What do we lose? What does Scripture tell us?

(I Samuel 25-27) Me Time, or Our Time

It’s hard to reconcile David, a man after God’s own heart, with the liar we read about here in I Samuel. David had placed himself in a difficult situation when he made himself at home with the enemy. It was easy to sin, surrounded by sin.

But my question is, why did he go there in the first place? God had proven Himself to be firmly on the side of David against Saul. David admitted God had delivered Saul into his hands – twice! David could easily have rid himself of the man who wanted him dead, yet David spared Saul both times, not wanting to sin against God or God’s anointed.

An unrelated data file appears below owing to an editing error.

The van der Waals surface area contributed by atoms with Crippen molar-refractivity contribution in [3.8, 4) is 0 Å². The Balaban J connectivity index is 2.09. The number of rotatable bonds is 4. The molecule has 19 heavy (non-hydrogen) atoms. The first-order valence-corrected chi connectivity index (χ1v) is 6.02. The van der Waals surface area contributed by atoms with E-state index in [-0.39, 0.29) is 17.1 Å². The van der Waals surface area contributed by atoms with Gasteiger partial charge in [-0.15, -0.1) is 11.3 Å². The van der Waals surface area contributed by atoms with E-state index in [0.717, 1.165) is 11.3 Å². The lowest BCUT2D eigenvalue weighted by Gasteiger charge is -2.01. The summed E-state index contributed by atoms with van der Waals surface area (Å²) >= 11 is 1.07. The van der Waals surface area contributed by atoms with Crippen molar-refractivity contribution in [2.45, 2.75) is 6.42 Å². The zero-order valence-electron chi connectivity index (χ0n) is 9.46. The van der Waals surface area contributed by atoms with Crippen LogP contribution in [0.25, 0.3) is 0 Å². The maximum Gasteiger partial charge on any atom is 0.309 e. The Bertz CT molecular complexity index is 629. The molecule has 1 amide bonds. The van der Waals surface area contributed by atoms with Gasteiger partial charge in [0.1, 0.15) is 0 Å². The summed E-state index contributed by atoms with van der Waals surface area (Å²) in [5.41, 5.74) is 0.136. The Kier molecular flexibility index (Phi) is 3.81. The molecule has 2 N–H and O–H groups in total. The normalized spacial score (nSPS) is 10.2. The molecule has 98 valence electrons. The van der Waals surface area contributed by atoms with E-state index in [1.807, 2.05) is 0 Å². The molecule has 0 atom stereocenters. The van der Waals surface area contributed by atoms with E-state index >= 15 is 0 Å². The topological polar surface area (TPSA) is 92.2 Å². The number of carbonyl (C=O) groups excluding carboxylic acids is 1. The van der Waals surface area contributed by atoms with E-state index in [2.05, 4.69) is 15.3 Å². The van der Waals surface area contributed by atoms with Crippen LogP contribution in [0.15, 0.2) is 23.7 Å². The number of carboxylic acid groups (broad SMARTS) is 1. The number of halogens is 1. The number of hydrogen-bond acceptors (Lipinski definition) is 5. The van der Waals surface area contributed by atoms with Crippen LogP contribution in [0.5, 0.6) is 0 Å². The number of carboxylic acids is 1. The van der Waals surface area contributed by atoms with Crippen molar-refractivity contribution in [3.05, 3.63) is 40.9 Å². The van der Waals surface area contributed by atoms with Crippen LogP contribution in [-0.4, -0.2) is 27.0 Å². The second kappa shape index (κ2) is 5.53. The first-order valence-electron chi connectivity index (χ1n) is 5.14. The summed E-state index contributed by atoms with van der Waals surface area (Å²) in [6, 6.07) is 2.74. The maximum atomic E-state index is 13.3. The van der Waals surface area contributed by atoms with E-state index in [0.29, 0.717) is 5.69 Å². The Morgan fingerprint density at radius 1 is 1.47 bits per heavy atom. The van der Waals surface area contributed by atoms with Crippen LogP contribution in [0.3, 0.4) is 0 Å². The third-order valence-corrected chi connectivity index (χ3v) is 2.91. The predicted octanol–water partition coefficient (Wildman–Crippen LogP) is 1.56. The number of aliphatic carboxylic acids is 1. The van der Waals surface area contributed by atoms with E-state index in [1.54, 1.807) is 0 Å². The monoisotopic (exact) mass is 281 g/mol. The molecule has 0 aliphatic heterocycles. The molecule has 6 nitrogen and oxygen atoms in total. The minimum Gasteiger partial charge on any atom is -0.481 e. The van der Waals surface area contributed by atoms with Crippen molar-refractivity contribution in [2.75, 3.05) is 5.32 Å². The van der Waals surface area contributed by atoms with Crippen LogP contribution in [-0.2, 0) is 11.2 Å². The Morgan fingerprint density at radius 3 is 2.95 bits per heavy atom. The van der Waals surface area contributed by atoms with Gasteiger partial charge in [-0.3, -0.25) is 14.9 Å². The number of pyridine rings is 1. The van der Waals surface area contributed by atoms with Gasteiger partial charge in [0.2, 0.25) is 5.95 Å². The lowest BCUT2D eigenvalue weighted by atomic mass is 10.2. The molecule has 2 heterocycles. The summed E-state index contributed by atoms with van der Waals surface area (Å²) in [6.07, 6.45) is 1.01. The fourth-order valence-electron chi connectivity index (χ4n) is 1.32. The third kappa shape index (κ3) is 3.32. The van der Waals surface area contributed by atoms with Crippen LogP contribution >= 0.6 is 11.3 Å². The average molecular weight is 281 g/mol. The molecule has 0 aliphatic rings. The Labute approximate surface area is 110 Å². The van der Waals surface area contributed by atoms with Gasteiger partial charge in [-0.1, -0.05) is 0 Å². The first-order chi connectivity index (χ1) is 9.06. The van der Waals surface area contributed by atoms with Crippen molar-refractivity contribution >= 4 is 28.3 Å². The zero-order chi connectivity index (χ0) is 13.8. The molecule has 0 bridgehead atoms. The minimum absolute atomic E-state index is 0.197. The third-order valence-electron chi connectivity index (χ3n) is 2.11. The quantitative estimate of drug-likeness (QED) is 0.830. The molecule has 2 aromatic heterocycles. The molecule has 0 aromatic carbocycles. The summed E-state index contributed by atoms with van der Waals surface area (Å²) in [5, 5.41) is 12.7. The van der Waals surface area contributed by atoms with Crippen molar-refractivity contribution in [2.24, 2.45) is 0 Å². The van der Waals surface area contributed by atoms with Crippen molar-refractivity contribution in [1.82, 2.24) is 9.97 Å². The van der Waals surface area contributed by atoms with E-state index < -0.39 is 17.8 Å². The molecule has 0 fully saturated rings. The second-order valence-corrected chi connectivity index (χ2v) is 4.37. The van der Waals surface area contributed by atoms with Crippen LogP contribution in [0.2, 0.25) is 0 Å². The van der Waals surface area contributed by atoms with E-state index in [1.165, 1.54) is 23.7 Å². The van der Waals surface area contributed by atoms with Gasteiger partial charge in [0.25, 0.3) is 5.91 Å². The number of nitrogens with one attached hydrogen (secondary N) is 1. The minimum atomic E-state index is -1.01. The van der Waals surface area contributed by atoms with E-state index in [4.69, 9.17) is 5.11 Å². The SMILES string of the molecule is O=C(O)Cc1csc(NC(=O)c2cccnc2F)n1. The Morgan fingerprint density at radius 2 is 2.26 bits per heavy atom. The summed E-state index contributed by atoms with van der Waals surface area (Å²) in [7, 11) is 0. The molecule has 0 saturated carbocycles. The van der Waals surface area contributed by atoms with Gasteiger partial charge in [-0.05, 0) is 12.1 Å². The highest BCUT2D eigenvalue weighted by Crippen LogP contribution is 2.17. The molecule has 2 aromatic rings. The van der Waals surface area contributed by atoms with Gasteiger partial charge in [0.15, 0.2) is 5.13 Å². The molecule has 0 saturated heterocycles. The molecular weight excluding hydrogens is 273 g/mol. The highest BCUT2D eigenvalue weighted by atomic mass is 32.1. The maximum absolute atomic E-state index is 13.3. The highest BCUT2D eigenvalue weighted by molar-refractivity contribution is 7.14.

It sounds like, even after the obvious hand of God on his life, David was tired of running. And even though he probably knew God would continue to give him victory, David was weary of the battle, and didn’t see an end to his trouble.

He needed some “me time.” And he found it in the territory of the real enemy – sin. David learned you can’t surround yourself with sin and expect it not to rub off. And if you choose to live with the enemy, you are inviting some serious problems.

So, where are you living? With whom have you surrounded yourself? We are to go into the world and share the Gospel, but we are not to be comfortable there. What fellowship does the light have with darkness? The two cannot exist together.